oris Johnson was a court jester, who thought he was a King.” This remark by a commentator on social media aptly sums up the drama that is unfolding in the Westminster.
The British Prime Minister, after putting up a resistance and trying to cling on to power amid a raging scandal, has now resigned. He had to, he didn’t have a choice after over 50 ministers and aides, including three cabinet members, had resigned over the past two days claiming they had lost confidence in Johnson over his handling of the latest sex scandal to rock the government.
Despite calls from his loyalists to step down, a defiant Johnson initially retaliated by sacking a minister and former top ally. But with senior cabinet members jumping the ship and public opinion overwhelmingly turning against him, the Conservative leader caved in.
Johnson’s prime ministership came under the hammer on Tuesday following the resignations of two of his top cabinet ministers – Chancellor of the Exchequer Rishi Sunak and Health Secretary Sajid Javid. This set off a trail of resignations by other ministers and aides, that evidently looked like the beginning of the end for Johnson.
The wave of resignations came after Johnson apologized for appointing senior Conservative MP Chris Pincher as deputy chief whip. Pincher was earlier forced to step down following accusations that in an inebriated state he had inappropriately touched two men.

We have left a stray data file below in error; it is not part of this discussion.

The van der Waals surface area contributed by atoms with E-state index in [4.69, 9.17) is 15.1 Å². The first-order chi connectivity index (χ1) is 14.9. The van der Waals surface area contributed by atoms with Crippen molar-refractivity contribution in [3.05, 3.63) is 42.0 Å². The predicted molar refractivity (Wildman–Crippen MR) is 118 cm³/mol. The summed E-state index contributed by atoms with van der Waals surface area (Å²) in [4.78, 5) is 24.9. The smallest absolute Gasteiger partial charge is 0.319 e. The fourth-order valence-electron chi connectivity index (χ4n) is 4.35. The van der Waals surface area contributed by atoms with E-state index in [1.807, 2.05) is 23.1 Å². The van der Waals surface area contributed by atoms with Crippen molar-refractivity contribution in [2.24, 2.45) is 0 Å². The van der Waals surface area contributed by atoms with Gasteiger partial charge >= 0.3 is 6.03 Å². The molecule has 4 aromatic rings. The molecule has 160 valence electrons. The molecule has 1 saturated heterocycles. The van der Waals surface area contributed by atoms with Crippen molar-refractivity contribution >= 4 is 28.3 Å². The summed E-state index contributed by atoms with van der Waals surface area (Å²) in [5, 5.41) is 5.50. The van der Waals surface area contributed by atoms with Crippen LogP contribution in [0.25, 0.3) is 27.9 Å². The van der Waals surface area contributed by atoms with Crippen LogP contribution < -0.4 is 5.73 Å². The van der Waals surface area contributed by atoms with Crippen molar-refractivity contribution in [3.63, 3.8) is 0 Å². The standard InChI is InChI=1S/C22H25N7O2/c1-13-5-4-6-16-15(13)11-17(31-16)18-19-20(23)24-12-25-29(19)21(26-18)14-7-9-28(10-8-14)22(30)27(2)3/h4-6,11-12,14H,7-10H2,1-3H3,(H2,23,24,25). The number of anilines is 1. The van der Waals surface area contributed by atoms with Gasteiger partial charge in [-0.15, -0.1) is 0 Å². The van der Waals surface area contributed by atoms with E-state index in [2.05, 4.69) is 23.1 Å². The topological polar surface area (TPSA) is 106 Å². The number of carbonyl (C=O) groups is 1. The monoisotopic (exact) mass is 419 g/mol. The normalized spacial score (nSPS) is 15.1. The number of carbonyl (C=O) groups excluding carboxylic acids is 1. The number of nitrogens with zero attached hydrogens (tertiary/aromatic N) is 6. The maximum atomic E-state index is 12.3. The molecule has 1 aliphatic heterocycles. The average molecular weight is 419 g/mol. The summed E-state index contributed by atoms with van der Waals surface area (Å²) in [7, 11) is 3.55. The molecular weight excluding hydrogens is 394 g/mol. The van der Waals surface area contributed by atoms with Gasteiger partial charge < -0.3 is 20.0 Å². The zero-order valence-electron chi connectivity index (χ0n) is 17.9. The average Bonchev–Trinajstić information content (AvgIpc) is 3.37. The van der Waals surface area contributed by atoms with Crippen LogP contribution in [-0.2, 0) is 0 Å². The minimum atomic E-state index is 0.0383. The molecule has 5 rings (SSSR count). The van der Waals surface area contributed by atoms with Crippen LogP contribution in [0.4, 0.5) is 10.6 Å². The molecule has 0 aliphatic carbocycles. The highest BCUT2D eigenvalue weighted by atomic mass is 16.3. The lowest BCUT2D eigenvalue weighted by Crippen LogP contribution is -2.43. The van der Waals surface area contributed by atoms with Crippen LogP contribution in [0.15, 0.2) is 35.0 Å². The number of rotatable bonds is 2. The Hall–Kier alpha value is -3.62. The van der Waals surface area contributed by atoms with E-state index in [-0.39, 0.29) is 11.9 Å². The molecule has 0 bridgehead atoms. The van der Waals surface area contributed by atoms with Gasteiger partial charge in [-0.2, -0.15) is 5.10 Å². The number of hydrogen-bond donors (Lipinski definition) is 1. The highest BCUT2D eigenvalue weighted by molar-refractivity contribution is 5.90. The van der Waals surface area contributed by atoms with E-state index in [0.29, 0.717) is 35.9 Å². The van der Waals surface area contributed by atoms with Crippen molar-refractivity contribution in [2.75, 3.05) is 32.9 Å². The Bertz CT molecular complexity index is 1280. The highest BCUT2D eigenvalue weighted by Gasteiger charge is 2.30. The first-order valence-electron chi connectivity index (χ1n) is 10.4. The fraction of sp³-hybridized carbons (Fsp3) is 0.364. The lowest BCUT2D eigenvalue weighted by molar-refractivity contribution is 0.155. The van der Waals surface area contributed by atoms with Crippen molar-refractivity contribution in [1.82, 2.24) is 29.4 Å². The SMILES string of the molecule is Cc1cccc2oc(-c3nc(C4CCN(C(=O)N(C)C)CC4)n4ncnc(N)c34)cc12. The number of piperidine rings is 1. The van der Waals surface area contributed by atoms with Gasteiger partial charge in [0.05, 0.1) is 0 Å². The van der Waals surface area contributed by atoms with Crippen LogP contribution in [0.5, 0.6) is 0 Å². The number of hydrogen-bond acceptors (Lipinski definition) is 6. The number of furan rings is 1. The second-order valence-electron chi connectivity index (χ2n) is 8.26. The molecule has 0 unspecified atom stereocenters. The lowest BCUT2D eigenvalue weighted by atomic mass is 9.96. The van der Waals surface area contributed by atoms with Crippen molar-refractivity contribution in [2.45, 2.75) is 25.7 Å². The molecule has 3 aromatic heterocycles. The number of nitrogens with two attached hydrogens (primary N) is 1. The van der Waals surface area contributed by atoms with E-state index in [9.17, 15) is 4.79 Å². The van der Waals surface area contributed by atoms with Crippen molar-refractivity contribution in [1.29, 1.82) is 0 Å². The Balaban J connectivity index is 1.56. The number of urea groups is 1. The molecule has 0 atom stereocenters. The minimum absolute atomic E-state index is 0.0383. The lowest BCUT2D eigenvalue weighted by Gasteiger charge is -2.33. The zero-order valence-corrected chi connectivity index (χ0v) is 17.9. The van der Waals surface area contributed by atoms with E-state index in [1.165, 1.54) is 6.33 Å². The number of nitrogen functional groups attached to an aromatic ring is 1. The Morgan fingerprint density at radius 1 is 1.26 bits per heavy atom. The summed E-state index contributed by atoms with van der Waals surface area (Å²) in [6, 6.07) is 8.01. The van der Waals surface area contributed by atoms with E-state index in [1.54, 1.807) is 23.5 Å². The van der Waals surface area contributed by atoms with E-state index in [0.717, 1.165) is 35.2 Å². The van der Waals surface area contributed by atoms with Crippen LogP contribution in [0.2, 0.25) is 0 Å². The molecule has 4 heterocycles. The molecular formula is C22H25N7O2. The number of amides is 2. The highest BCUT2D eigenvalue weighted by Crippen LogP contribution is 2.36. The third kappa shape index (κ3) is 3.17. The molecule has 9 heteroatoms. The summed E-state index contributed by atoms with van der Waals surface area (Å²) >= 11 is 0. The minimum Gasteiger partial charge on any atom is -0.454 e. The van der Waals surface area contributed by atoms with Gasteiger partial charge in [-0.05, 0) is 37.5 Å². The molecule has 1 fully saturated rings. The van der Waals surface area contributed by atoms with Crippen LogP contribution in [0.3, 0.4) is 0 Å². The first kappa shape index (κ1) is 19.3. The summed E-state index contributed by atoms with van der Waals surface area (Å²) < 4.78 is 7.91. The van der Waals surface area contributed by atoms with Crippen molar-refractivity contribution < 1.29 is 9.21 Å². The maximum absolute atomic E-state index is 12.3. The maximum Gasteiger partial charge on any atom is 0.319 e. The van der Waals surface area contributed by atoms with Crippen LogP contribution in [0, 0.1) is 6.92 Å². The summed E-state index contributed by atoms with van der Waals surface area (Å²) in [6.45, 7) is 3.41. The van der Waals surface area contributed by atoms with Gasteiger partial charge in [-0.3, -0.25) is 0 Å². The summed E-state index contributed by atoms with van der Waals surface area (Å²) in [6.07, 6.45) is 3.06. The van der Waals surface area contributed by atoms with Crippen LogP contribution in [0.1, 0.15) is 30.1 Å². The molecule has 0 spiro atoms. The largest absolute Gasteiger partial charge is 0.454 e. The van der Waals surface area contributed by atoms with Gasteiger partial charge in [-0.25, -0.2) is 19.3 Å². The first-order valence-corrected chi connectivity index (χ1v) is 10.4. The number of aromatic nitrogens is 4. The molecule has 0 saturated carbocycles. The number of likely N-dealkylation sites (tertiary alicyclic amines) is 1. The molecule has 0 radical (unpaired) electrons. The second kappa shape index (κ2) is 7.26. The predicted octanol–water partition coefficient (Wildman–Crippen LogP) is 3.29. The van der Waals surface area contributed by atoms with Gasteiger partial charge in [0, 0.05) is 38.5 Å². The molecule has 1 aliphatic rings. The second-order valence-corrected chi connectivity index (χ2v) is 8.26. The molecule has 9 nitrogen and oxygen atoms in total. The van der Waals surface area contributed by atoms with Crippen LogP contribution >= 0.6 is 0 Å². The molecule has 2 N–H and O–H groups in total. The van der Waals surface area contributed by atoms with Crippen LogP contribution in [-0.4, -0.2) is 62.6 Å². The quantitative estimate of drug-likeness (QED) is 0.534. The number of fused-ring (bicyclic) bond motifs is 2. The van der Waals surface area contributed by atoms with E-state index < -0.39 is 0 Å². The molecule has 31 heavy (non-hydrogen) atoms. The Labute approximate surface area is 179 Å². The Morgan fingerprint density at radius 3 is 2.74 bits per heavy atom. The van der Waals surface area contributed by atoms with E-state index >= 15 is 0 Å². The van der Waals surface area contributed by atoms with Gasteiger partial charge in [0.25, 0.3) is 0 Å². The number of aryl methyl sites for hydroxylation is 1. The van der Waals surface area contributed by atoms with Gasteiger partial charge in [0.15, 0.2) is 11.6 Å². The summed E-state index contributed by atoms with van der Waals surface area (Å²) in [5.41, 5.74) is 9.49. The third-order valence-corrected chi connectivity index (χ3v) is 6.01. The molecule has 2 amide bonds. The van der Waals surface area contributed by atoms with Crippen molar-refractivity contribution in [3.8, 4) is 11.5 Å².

Days of obfuscation had followed Pincher’s resignation, with Downing Street initially feigning ignorance saying Johnson was unaware of prior allegations. That claim collapsed like a pack of cards when a former top civil servant revealed that the prime minister was made aware of another similar incident involving Pincher as early as in 2019.
The lies surrounding the Pincher scandal had unnerved many, who had previously turned a blind eye to Johnson taking repeated liberties with truth. So, on Wednesday, the embattled prime minister, on his return to Downing Street after the parliamentary committee inquisition, was confronted by his cabinet members including Interior Minister Priti Patel and, according to some reports, Nadhim Zahawi who took charge as Sunak’s successor less than 24 hours ago. Zahawi’s presence was later denied by Downing Street.
Later Wednesday, Johnson lost a third member of his cabinet – Welsh Secretary Simon Hart. Soon, there was a barrage of resignations from other ministers and aides. By the end of the day, there were speculations of whether Britain still has “a functioning government.”
Johnson has been called a “serial liar” but the latest scandal is not just about lies, it is about the blatant abuse of power without any fear of consequences. It is about an authoritarian prime minister appointing a crony merely on the grounds of personal loyalty flouting even the minimum veneer of suitability for the job, despite reasonable warning about the questionable character of the candidate. Johnson ignored the allegations of sexual harassment as it came in the way of consolidating his own political position.